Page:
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Wednesday, November 9, 2011

Diabetes Camp? It's Time.

A little over six years ago, I sat with my 2 year old on my lap at dinner.  My shorts were drenched with her urine for the second time in as many hours, and she ate ferociously while the pit in my stomach grew heavier and heavier.  I knew.  I wasn't sure how to face it.  I wasn't sure how much longer I could sit in the respite of denial.  I wasn't sure how such a thing could happen, but I knew a diabetes diagnosis was looming.  I knew her insatiable thirst, excessive urination, and ravenous hunger wasn't normal.

Her diagnosis was confirmed within the week.

Back then, if you uttered the word "camp" to me, it might have been enough to make me slide to the floor, grabbing my chest with palpitations.  CAMP?  *ME* send *MY* daughter off to C-A-M-P???

Liiiike WITHOUT me, right?

It was so far away.  Nowhere on my radar.  Perhaps a long term goal, but certainly not something I'd need to worry about anytime soon.

Where has the time gone?

Fast forward 6 years, and, sooner than I can wrap my brain around, I'll be packing up some extra infusion sets for a weekend away at diabetes camp.  How did this happen?

Wasn't she JUST toddling around with a sippy cup?  Entering preschool?  Learning to read?

October, 2005 - 3 months after her T1 dx.

Truth be told, I'm not worried about diabetes.  I know she can handle it with a little help from the camp staff.  Speaking of which, I also know there's going to be plenty of staff on hand to make sure her first camp experience is a memorable one.  She's going to do things she's never done horseback riding, and archery, and ...well... BE AT CAMP!  With 19 other kids around her age who also have diabetes (a few of whom who have celiac as well).

I'm actually NOT worried about camp.

I'm worried that the time is going too fast.  I'm worried that I'll blink, and another 6 years will have passed...this time bringing eyeliner, teen mood swings, and - gulp - boys.  I worry that time will pass as quickly with the other 2.  I'm worried that my mind will be so caught up in blood sugars and numbers, that I'll miss too many tender moments before they're grown. Sometimes I want to stop the hands of time, just to hold them a little longer.

Yes, my friends, she's going to camp.

WithOUT me.

But FIRST....

She'll be doing the Big Blue Test.
Meeting with a Congressman for the Promise to Remember Me Campaign.
Preparing to be the Student of the Week in her class.
And she MIGHT even make a quick "appearance" tomorrow night, when I'm the guest on BlogTalk Radio's DSMA Live.  (11/10/11, 9 PM EST -- BE THERE!)

She's growing up whether I'm ready or not.

That's all there is to it.
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  1. Hooray Sugar is going to have so much fun at camp!

  2. And she is pretty stinkin amazing, too! Can't wait to hear about her camp experience one day :)

  3. She will have a great time! I let my daughter go to diabetes camp the first summer after she was diagnosed. She was 10 years old. I am still kind of surprised I let her go that soon after diagnosis but it was the best thing I could have ever done. Because she was older when she was diagnosed, going to camp was a way to show her that her life could be normal and diabetes was not going to stop her from doing things. It was also nice to surround her with so many other kids that were just like her. It definitely built up her confidence and she learned a lot from the other kids.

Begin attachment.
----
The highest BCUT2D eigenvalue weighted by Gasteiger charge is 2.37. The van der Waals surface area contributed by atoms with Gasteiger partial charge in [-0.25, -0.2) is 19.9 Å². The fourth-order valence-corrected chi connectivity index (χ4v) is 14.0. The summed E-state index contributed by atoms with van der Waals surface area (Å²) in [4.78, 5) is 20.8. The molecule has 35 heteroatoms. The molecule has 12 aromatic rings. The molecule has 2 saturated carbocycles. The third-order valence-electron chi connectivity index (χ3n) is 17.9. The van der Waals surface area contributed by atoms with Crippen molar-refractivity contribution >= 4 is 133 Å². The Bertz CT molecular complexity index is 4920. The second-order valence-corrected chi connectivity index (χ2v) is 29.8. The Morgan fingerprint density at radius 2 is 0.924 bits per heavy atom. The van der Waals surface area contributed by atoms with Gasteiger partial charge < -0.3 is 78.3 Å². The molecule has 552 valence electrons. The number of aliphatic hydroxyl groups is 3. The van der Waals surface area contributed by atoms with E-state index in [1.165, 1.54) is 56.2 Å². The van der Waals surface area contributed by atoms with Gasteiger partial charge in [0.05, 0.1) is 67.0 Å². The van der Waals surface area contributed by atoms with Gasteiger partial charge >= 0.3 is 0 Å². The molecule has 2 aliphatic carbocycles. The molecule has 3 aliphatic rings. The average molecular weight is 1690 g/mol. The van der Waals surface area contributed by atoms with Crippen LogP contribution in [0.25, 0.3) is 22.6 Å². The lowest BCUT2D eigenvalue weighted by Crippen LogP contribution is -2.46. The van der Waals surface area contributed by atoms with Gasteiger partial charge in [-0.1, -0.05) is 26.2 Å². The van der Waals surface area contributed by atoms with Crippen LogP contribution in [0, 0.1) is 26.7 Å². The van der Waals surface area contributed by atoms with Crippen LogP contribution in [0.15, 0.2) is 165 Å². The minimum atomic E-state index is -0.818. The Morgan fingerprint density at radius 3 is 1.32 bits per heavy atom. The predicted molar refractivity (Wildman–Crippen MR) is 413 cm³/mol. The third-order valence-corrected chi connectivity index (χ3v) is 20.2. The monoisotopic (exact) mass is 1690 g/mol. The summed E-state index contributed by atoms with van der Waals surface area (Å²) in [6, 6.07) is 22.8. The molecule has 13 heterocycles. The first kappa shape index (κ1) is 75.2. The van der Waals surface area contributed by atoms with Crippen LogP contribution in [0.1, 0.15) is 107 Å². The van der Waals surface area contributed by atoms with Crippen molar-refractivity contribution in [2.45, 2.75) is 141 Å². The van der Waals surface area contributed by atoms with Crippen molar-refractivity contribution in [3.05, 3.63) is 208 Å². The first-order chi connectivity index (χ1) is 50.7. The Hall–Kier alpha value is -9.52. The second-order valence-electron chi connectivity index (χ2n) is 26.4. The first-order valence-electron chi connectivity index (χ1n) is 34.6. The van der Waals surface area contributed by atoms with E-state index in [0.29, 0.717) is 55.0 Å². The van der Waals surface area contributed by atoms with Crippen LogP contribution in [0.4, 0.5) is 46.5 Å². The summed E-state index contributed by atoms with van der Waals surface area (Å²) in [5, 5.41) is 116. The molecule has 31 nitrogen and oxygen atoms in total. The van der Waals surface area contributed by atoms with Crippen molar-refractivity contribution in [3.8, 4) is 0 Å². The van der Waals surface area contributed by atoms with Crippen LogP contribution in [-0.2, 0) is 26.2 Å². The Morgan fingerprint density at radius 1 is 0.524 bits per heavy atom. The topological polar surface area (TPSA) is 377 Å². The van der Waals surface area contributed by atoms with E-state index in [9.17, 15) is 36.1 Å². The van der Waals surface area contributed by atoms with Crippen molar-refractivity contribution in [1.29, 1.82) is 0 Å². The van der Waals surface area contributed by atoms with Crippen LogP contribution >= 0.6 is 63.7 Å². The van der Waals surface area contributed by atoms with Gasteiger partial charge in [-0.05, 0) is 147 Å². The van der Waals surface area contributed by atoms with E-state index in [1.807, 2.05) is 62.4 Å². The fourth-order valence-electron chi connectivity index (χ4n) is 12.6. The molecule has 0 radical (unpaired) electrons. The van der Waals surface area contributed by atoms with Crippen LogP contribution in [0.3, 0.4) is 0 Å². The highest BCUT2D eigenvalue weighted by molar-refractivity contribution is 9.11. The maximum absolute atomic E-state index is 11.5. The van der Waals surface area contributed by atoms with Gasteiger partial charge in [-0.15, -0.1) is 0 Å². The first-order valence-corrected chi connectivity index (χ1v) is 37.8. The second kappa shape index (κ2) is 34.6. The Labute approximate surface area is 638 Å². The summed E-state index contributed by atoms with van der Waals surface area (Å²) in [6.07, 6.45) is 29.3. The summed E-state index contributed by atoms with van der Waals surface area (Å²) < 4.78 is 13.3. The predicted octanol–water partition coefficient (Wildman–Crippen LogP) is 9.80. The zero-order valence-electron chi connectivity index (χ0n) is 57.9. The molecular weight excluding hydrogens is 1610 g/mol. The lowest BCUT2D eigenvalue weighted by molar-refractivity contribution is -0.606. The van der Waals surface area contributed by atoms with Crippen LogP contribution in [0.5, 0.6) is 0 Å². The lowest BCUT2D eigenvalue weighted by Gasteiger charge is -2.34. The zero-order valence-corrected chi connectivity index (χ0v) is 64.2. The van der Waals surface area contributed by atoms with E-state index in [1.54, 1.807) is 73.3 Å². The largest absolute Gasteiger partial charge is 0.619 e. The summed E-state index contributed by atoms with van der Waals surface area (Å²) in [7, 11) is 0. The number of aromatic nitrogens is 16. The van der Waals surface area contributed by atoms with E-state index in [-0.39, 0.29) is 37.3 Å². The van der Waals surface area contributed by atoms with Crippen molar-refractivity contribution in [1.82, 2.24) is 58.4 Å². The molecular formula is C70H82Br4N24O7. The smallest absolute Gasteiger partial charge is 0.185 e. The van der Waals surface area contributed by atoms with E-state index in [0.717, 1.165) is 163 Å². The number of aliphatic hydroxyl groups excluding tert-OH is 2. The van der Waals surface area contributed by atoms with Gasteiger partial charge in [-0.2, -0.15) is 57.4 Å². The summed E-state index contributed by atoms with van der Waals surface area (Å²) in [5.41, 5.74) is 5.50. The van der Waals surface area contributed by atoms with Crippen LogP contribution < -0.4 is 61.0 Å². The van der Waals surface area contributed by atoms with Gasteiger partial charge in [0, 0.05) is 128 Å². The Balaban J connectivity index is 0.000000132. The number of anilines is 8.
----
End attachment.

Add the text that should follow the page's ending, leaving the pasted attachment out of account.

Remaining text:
It was also good for me to see that she could leave my protection, be under the care of others and be OK. There were doctors and nurses everywhere at camp and all the counselors were also diabetic. We also had just found out the results from her biopsy that she did have celiac the week before she went. She desperately needed something positive to happen to her. I had the days she was gone to give myself a crash course on celiac and to grieve yet again over another diagnosis.

    I hope your daughter has a wonderful time but you are right, time is moving WAY TOO FAST!

  4. Yep, surprising how they all grow up so very fast, isn't it?! She will LOVE camp, and she will meet some of her bestest D friends there. It's a whole new level to caring for herself. I so enjoyed watching my gal go out and venture into her world at camp. It brought a new level of joy to our relationship and I hope that it brings that to yours too.

  5. The day is going to come where I let go of my little guy and I hope he lives his life just like you have taught Sugar too! xoxo

  6. thankyou this was beautiful and encouraging to me, I mean so so encouraging. 18 months weve been at this, Reuben is now 2 years old... like your sweet girl in that photos. knowing that theres a light at the end of that tunnel, one day I will trust others to care for my son...or better that he understands and can do some of his own care too. OMG! BIG BIG HUGS. hope she has a wonderful time. xx


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While I'm happy to share our experiences with what works, and what doesn't work, for the management of Type 1 Diabetes and Celiac Disease in our house, please do not mistake anything you read here for medical advice. Decisions regarding your/your child's health care should be made only with the assistance of your medical care team. Use any information from this blog at your own risk.